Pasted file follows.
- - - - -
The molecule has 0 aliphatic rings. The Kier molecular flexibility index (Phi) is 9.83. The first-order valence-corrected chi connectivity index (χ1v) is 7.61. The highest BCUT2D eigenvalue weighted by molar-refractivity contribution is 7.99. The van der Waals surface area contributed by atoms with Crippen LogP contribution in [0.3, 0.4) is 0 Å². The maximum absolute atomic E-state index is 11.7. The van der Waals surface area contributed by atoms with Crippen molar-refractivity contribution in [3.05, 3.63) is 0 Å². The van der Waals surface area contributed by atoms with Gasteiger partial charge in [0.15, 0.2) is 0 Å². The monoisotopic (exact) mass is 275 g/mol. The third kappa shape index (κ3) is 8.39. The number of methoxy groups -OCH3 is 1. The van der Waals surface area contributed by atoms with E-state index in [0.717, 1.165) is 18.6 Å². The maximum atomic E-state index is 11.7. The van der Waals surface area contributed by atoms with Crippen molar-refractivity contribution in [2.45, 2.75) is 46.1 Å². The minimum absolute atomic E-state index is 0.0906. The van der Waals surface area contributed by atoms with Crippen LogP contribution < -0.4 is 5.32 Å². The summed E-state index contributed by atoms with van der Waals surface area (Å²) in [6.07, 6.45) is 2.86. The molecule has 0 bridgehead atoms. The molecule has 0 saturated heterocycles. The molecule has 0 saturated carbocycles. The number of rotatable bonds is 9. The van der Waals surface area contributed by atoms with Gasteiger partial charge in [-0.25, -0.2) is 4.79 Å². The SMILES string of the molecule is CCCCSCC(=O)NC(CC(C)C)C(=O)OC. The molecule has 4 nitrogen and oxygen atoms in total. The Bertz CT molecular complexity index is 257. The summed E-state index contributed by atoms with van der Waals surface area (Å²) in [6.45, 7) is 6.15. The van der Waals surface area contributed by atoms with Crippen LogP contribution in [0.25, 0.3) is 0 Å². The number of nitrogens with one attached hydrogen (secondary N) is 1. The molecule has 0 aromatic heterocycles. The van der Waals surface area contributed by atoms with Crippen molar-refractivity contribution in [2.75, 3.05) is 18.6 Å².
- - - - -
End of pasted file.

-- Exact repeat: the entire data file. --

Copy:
The molecule has 0 aliphatic rings. The Kier molecular flexibility index (Phi) is 9.83. The first-order valence-corrected chi connectivity index (χ1v) is 7.61. The highest BCUT2D eigenvalue weighted by molar-refractivity contribution is 7.99. The van der Waals surface area contributed by atoms with Crippen LogP contribution in [0.3, 0.4) is 0 Å². The maximum absolute atomic E-state index is 11.7. The van der Waals surface area contributed by atoms with Crippen molar-refractivity contribution in [3.05, 3.63) is 0 Å². The van der Waals surface area contributed by atoms with Gasteiger partial charge in [0.15, 0.2) is 0 Å². The monoisotopic (exact) mass is 275 g/mol. The third kappa shape index (κ3) is 8.39. The number of methoxy groups -OCH3 is 1. The van der Waals surface area contributed by atoms with E-state index in [0.717, 1.165) is 18.6 Å². The maximum atomic E-state index is 11.7. The van der Waals surface area contributed by atoms with Crippen molar-refractivity contribution in [2.45, 2.75) is 46.1 Å². The minimum absolute atomic E-state index is 0.0906. The van der Waals surface area contributed by atoms with Crippen LogP contribution < -0.4 is 5.32 Å². The summed E-state index contributed by atoms with van der Waals surface area (Å²) in [6.07, 6.45) is 2.86. The molecule has 0 bridgehead atoms. The molecule has 0 saturated heterocycles. The molecule has 0 saturated carbocycles. The number of rotatable bonds is 9. The van der Waals surface area contributed by atoms with Gasteiger partial charge in [-0.25, -0.2) is 4.79 Å². The SMILES string of the molecule is CCCCSCC(=O)NC(CC(C)C)C(=O)OC. The molecule has 4 nitrogen and oxygen atoms in total. The Bertz CT molecular complexity index is 257. The summed E-state index contributed by atoms with van der Waals surface area (Å²) in [6.45, 7) is 6.15. The van der Waals surface area contributed by atoms with Crippen LogP contribution in [0.25, 0.3) is 0 Å². The number of nitrogens with one attached hydrogen (secondary N) is 1. The molecule has 0 aromatic heterocycles. The van der Waals surface area contributed by atoms with Crippen molar-refractivity contribution in [2.75, 3.05) is 18.6 Å².